Zen Meditation For Christians, by H. M. Enomiya Lasselle, translated by John C. Maraldo (Open Court, 175 pp., $7.95). Christian theology and belief seen as compatible with Zen meditation. Stretches Christianity considerably.

The Academic Melting Pot, by Stephen Steinberg (McGraw-Hill, 183 pp., $8.95). An informative study of changing roles of Catholics and Jews in American higher education.

Man: Believer and Unbeliever, by Francis M. Tyrell (Alba, 415 pp., $5.95 pb). A Catholic theologian interacts with various modern thinkers (such as Freud, Sartre, Mao, Teilhard, and Rahner) and then offers his own understandings of the faith. Attempts to find points of contact with “modern man.”

Hunting the Divine Fox: Images and Mystery in Christian Faith, by Robert F. Capon (Seabury, 167 pp., $5.95). A slim but entertaining book on God-words, likening God to an elusive fox and theological works to a pack of foxhounds.

The Truth: God or Evolution?, by Marshall and Sandra Hall (Craig, 186 pp., $2.95 pb). A vigorously presented case for special creation by two who formerly accepted naturalistic evolution.

The Pentateuch in Its Cultural Environment, by G. Herbert Livingston (Baker, 296 pp., $8.95). A handbook that is both an analysis of the content and interpretation of the Pentateuch and a basic study of its Ancient Near Eastern context. Informative and visual. Intended for the non-academic Bible student.

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Captive on the Ho Chi Minh Trail, by Marjorie Clark (Moody, 160 pp., $2.25 pb). Inspiring story of the two young Plymouth Brethren missionaries to Laos who were captured by North Vietnamese. They have since returned to the field. (Two of their co-workers were executed.)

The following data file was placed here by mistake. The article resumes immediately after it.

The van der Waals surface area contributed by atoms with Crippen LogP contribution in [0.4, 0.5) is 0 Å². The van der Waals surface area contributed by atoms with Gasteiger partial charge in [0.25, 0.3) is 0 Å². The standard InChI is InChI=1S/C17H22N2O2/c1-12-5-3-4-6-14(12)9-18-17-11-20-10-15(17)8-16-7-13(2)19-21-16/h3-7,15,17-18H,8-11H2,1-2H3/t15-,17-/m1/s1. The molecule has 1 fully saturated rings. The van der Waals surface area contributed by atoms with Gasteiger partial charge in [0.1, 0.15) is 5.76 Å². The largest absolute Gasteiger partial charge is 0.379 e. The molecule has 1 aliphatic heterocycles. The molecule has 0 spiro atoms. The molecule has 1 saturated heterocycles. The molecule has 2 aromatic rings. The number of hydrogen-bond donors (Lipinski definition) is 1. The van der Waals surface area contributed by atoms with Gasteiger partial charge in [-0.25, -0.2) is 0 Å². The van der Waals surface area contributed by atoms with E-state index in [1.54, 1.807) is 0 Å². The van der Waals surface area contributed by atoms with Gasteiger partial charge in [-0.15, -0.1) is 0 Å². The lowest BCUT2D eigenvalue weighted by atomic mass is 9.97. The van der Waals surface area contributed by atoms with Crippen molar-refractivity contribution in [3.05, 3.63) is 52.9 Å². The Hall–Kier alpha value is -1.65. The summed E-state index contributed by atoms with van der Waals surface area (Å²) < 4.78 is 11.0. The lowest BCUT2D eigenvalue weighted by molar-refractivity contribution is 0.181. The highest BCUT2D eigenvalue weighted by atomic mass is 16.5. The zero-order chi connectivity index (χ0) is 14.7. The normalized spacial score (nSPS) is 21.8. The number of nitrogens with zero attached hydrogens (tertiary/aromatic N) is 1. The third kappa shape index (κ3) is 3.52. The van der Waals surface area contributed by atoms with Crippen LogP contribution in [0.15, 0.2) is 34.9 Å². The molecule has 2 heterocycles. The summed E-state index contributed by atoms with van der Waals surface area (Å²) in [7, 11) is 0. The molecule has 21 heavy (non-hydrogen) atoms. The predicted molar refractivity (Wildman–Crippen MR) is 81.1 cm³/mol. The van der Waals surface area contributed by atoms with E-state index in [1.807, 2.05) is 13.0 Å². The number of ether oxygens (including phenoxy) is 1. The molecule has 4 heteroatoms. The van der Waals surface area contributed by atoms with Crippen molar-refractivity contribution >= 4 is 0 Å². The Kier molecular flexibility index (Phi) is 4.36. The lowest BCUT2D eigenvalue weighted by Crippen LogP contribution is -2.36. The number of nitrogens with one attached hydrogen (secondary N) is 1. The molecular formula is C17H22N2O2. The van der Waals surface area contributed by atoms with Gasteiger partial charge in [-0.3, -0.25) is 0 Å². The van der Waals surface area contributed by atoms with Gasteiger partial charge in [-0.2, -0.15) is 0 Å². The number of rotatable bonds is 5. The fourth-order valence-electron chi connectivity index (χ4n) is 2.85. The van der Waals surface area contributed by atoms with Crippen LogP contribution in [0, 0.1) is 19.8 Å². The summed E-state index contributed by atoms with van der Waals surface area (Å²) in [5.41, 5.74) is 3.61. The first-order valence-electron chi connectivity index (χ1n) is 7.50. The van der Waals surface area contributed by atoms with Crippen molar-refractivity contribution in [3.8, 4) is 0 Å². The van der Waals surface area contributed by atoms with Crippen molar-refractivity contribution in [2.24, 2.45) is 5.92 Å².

Christianity and Culture, by George Florovsky (Norland, 245 pp., $8.95). Volume II of this Russian Orthodox scholar’s collected works includes nine articles on church history. Primarily concerns the Orthodox churches.

Jesus the Jew, by Geza Vermes (Macmillan, 286 pp., $6.95). A prominent Jewish scholar’s presentation of Jesus against the background of his times. Scholars can find it of value in some ways.

Atheism: The Case Against God, by George H. Smith (Nash, 355 pp., $8.95). People who are atheists for practical purposes are all around us. It is good to see one willing to argue for the position ideologically. Useful for exposing some improper defenses of doctrine. Reassuring if this is the best that opponents of God can do.

Living in the Word, edited by Frederick Coutts (Augsburg, 320 pp., $5.95). Comments on short passages that take one through the four Gospels. Suitable for daily Bible study. Very well done.

Oriental Mysticism, by Edward Stevens (Paulist, 186 pp., $1.95 pb). The surge of Asian religious practices in America warrants this brief introduction, which, unlike many books, combines psychological, philosophical, and devotional approaches.

The Triumph of Pastor Son, by Yong Choon Ahn with Phyllis Thompson (InterVarsity, 96 pp., $1.50). Account of Japanese and Communist persecution of a Korean citizen for his belief in Christ. Challenging reading.

A Modern Pilgrimage in New Testament Christology, by Norman Perrin (Fortress, 148 pp., $6.25). Seven technical essays published over the past eight years are reprinted with postscripts showing where and why the author no longer agrees with himself. An interesting idea. For advanced scholars.